Changing food trends – Cooking, eating and buying at the time of COVID-19
COVID-19, also know as the corona pandemic, has impacted us in various ways in the year 2020. While many implications of the pandemic are negative in nature, there are also certain positive behavioural aspects to consider. Change is constantly challenging the status quo, resulting in new ways of thinking and behaving through adaptation. This article focuses on food trends; how corona has influenced how we cook, eat and buy food in Finland.
Strengthened appreciation of locally produced food
Already before the pandemic, there was a common macro trend that favoured locally produced food. Environmental sustainability, support for the local ecosystem and businesses, as well as the perception of high quality and purity of local food were among the key drivers. The pandemic has reinforced this trend even further. At a time of significantly heightened standards on hygiene and precaution, it is easy to understand the perception of lower risk associated with locally produced food products (versus imported products). Add the economic aspect to the puzzle, how hard certain industries and companies are hit by the pandemic, and the local “produced here” factor plays even a stronger role.
Earlier this month Crowst published a press release (in Finnish) based on the study results on what Finnish consumers think about the quality of selected Finnish food and drinks categories, and how they asses the potential of these categories for foreign export. From the perspective of Finnish food producers and consumer brands the results were a very positive read. The vast majority, 81 percent of the respondents, are quite or very proud of Finnish food and drinks products. Purity, quality, safety and good taste were commonly associated with the aforementioned products. Moreover, the products perceived to possess strong potential for foreign export represented a broader variety of categories than one might initially think.In September, Crowst collaborated with HKScan Oyj on a study, sourcing insights that showed that 34 percent of the Finnish consumers have bought more Finnish food products at the time of corona pandemic compared to the time before it (see the HKScan press release in Finnish). Thus the results of positive perception on Finnish food correlates with actual buying behaviour in Finland. In these challenging times this is vital and a very welcome news for the domestic food value chain.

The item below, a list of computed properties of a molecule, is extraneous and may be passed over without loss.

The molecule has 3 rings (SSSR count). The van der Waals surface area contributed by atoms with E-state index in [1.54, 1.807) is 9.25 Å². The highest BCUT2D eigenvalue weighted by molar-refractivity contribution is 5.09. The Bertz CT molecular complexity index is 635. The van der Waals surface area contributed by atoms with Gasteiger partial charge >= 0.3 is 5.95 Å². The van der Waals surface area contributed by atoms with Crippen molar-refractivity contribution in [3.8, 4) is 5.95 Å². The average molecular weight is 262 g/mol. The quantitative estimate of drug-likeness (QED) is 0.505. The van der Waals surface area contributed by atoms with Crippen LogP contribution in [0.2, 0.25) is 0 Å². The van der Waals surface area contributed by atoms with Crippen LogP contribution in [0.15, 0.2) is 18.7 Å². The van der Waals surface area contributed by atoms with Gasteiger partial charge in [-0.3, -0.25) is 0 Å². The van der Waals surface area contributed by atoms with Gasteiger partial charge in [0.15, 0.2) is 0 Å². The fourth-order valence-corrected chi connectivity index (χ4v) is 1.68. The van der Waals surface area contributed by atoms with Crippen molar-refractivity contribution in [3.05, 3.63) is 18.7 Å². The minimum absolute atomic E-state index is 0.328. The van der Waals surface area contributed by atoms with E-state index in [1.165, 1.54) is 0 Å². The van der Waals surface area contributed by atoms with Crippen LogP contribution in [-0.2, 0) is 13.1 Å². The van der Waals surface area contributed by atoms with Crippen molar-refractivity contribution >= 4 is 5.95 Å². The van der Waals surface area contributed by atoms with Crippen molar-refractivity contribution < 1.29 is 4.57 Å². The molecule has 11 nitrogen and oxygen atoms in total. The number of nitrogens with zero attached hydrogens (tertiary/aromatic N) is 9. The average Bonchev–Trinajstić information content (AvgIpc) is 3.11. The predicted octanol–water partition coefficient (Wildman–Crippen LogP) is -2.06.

Diversifying buying behaviour opens new opportunities
In international comparison to other Western societies, Finland is typically considered a laggard in online buying. Commonly the Finns are accustomed to visit stores to buy their food. While there are new modern food delivery methods and business models that have expanded from Finland to international markets, such as Wolt, it is true that Finns have favoured shopping at brick & mortar rather loyally. Also, the differing behaviours and gaps on buying food in the largest cities versus rural areas are growing strongly.
In Finland, the pandemic has diversified the ways of buying food. Based on governmental precautions and regulations, restaurants have started to put more effort and focus on selling take-away food. Large retail chains have also developed their own home delivery services, aiming at helping those who belong to the COVID-19 risk groups, who are forced to minimize their social contacts and visits to public spaces such as shops.
The uptake on the use of home delivery services of food was clearly visible in April, already. This covers both readily prepared meals, as well as food products delivered from grocery stores. In April, Crowst ran a study (see the study results on the press release, in Finnish), which showed that almost every third respondent had ordered food home more than before the pandemic started. It is meaningful to presume that this trend has intensified further in the past 6 months, especially now in the Autumn during the second wave of the pandemic.
Trends and behaviours change. The future will show which trends will continue to thrive after the pandemic is over, and which trends will weaken when the pandemic is beaten.
It boils down to time, togetherness and good food
Beyond the impact of the corona pandemic, there are also other trends and developments to take into account. In January Crowst published an article, where Tomi Kuittinen (Head of Insight & Foresight at HKScan Oyj), shared his view on how urbanization drives new trends and eating habits.
General awareness, health consciousness, well-being and food are closely intertwined. People have become more mindful of what they cook, what they eat, and people also plan in advance those moments when they buy take-way food or dedicate time for a delicious meal at a restaurant. Seasonal feasts and related behaviours, around special foods and dishes, have also become more common to break the routine.
Combine the above developments with the impact of the corona pandemic. Due to restrictions and also voluntary, preferred ways of acting under these special circumstances people have more time to be at home and with the family. People have more control to plan and dedicate moments that count, moments called as quality time. Cooking together, trying out new exotic recipes, and having a chatter involving the young and the older is only a positive thing. The youth learn about cooking, and the older learn about new and agile ways to order food, being it ready meals from restaurants or products ordered from retail chains or web-shops. And most importantly, this all happens in the spirit of togetherness.
We at Crowst have run a variety of studies linking to the corona pandemic and changing behaviours (e.g. online shopping, attitudes and consumption of food). There are plenty of coverage on nation-wide media based on Crowst’s releases included in the article above.
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